Related to the fuel, is its management once used (the so-called radioactive waste). Said fuel can be managed in an open cycle (all spent fuel is considered waste) or closed (it is reprocessed to recycle fuel).
The closed cycle is today more expensive than the open cycle, although it allows the volume of waste to be stored to be reduced by more than 80%.
It is important to understand that the generation cost of the plants fully internalizes waste management (€13.1/MWh in Spain). In addition, said waste is highly concentrated, with 10,000 m³ for the Spanish plants, which amounts to a height of less than 1.5 meters above a football field.
That small volume facilitates waste management. During the useful life of the plant, they are stored in it in the fuel pool to cool down. Later, they can be temporarily taken to a warehouse in the own installation (ATI) or centralized (ATC). There they can remain up to 100 years in standardized containers outdoors or in a conventional warehouse.
Finally, the waste will be sent to final storage, known as deep geological storage (AGP) like the one being built in Finland and planned in other countries.
In the AGP, the waste loses radioactivity until it reaches the levels existing in nature, a process that lasts about 25,000 years. These definitive storage facilities are designed in stable geological formations hundreds of meters deep so that they can remain safe for hundreds of thousands of years, with passive safety measures and without human intervention.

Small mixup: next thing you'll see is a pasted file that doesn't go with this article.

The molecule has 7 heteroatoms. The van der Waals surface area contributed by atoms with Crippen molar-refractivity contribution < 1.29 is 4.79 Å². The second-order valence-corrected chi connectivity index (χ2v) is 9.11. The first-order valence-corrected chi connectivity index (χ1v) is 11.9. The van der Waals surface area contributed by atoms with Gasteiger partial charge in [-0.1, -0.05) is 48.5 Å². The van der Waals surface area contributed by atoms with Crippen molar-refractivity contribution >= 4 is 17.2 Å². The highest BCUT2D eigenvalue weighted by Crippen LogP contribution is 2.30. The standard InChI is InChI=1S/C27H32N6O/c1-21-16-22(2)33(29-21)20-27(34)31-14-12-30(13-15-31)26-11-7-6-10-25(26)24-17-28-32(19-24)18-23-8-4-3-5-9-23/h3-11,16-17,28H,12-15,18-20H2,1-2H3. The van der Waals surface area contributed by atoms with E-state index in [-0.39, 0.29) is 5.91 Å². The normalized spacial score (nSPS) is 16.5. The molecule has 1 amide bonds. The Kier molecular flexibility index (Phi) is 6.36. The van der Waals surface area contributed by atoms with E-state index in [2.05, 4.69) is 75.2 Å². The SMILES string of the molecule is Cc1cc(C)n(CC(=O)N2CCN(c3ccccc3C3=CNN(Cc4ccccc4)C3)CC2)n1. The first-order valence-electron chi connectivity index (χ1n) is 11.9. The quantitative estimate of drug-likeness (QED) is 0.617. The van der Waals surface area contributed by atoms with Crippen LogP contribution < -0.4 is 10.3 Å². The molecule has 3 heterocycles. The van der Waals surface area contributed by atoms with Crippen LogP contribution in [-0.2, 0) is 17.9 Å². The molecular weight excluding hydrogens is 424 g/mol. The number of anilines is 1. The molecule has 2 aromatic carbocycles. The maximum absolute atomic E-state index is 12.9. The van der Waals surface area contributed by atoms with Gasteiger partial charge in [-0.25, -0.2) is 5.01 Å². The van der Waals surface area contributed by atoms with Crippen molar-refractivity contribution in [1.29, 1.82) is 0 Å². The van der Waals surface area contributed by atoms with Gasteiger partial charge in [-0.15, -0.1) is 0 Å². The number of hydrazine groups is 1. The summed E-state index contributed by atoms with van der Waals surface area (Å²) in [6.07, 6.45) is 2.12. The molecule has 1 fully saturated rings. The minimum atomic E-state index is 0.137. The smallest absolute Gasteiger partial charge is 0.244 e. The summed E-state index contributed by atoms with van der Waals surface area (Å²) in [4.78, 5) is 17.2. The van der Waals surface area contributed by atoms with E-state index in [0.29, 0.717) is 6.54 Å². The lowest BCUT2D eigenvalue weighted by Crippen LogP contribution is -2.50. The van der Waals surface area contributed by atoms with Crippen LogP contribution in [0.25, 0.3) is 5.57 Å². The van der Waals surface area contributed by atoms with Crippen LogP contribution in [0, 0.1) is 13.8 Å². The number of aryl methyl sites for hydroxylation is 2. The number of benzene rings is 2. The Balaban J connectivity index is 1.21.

Regarding the safety in the operation of power plants, there have been three major accidents throughout history: Three Mile Island (1979), Chernobyl (1986) and Fukushima (2011).
In the first one there were problems in the cooling and some errors were detected in the protocols that were later corrected. As for Chernobyl, it was produced in an RBMK reactor, a design far removed from Western light water reactors. This caused the system to become unstable during a test intended to improve security.
Finally, in Fukushima the accident was caused by a natural catastrophe due to the lack of foresight in leaving the emergency generator sets responsible for ensuring the cooling of the plant in an area with conventional protection. Despite this, the emissions were one tenth that of Chernobyl and there were no effects on the public or exposed professionals.
If we add to the above arguments that, according to a recent UN report, nuclear energy is one of the generation technologies with the lowest CO2 emissions throughout its life cycle, we can only conclude that in order to meet our commitments climatic conditions, the useful life of nuclear power plants should be extended, under the strict supervision of the regulatory body, also taking advantage of current sites to build small modular reactors (SMR) with execution times of less than five years and greater efficiency of the fuel cycle if They are generation IV.
The energy problem cannot be solved with a single measure. Nuclear energy must be part of the catalog of solutions as it is safe, produces controlled, identified and manageable waste and is economically viable.
This article has been published in ‘
Eddie is an Australian news reporter with over 9 years in the industry and has published on Forbes and tech crunch.